Adventures in Co-Writing

You're Invited cover high resHooray!!

Today’s the day You’re Invited, a new middle grade series about four tween best friends who form a party planning “company”, releases into the world!! I’m finding the next-time-around experience much like a second child’s arrival. There’s far less angst leading up to it, but no less excitement when the big day arrives. Part of what is making the fun:scary ratio tilt so strongly in the fun direction is getting to share the experience with my coauthor Gail Nall. We’ve fielded questions of all varieties about how the heck we write something as personal as a novel alongside someone else. Well, we have answers. This series ran on several blogs over a course of many days, but I’ve gathered all three here under one loooong post for your reading pleasure!

And here we go (caveat: obviously everyone’s experience with this differs slightly!):


Gail and I had been critique partners for about a year and a half before I approached her about co-writing this crazy “tween party planners” idea I had. I’d sold my debut, At Your Service, a few months prior and wanted to write more middle grade, but I also had a young adult novel (Wanderlost, HarperTeen, 2016) out on sub and thought co-writing could be a way to keep some skin in the game on the MG bookshelves, while devoting more of my time to building a YA list (somehow I thought co-writing would take half the time, but—duh, Jen!—that wasn’t necessarily the case).

Gail and I were both drawn to fun (and funny) contemporary stories about tween girls, so I hoped she would be excited about running with my idea. Luckily, she was! We’d also often joked that our writing sensibilities and sense of humor were so similar we could each finish each others’ books if need be. Our point was proven when we submitted sample chapters to our agents and even they guessed wrong when asked which of us had written each chapter. It also helps a lot that we love and respect each other’s writing and are friendly offline, despite living about ten states apart and having only met in person once for an hour. (At that point. We’ve since spent THREE whole days together at BEA).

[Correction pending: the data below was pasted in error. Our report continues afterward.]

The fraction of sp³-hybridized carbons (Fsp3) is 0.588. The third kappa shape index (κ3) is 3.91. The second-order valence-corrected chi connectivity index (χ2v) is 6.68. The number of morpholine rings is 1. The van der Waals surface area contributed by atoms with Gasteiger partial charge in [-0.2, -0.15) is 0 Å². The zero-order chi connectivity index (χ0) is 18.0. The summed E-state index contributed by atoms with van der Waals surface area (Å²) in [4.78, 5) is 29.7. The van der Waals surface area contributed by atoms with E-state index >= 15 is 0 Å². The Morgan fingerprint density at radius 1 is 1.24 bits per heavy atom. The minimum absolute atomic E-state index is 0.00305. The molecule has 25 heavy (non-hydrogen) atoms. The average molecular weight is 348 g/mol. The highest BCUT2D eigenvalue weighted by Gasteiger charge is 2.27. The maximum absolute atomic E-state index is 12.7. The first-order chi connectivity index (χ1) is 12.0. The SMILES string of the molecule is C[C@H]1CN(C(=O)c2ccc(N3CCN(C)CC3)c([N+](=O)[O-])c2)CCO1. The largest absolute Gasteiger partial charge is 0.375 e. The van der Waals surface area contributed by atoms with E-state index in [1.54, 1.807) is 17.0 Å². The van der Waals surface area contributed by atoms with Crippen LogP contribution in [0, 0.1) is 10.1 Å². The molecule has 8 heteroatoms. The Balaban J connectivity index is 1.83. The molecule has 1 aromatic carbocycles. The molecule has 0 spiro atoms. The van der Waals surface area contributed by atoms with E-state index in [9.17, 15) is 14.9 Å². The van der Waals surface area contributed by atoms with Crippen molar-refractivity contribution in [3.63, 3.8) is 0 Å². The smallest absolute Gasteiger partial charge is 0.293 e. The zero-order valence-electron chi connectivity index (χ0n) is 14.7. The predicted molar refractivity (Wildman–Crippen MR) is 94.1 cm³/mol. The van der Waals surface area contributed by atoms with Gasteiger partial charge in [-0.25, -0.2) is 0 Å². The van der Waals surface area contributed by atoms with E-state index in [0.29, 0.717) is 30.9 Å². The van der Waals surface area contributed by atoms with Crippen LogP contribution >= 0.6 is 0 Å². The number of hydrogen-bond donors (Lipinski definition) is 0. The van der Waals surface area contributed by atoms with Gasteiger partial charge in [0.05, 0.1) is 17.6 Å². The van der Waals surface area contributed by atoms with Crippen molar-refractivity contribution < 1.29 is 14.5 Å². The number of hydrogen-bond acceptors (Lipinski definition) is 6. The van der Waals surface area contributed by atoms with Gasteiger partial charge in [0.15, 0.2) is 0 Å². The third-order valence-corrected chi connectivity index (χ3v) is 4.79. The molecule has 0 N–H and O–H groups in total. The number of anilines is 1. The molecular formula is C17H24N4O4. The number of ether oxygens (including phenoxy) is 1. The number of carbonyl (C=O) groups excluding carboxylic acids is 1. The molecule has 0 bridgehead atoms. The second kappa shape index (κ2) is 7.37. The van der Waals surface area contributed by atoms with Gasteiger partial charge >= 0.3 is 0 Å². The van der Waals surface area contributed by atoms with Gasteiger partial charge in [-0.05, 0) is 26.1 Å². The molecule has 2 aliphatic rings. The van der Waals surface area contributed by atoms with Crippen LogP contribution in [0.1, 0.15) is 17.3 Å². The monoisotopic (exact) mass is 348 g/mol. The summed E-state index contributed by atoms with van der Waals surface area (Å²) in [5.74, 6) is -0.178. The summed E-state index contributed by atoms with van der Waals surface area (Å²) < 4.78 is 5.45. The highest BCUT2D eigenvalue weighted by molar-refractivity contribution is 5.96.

Even though the initial concept for the series was my idea, I didn’t have much fleshed out when I approached Gail, and that was deliberate on my part. I wanted us both to have equal ownership over the books and our first plotting call was both of us tripping over each other with our “and what if…” ideas. We spent about an hour and a half on the phone coming up with some broad character sketches and a rough outline, then went off on our own to develop the two characters we’d each write (the book is told in alternating chapters from four friends’ first person POVs.) We sent each other character worksheets that described our two girls’ backgrounds and interests down to tiny details. Having those sheets as reference really helped us write the other’s characters into our own chapters and, after knowing these girls through two books, I now feel like I could probably write her characters’ chapters and I’d bet Gail would say the same.


A crazy thing happened between the time Gail and I first discussed this book and the time we wrote the proposal for it—Gail sold her debut middle grade novel, Breaking the Ice… to the same editor I was already working with at Aladdin. Talk about a happy accident! Having one editor who was already familiar with both of our writing made it much easier to sell our idea, but also helped us going forward because we both had relationships with Amy (Cloud, our fabulous editor) outside of our joint one. There was no feeling of “does my editor actually like my writing or am I just here because my cowriter dragged me in?” (note: Writer = Neurotic Maniac.)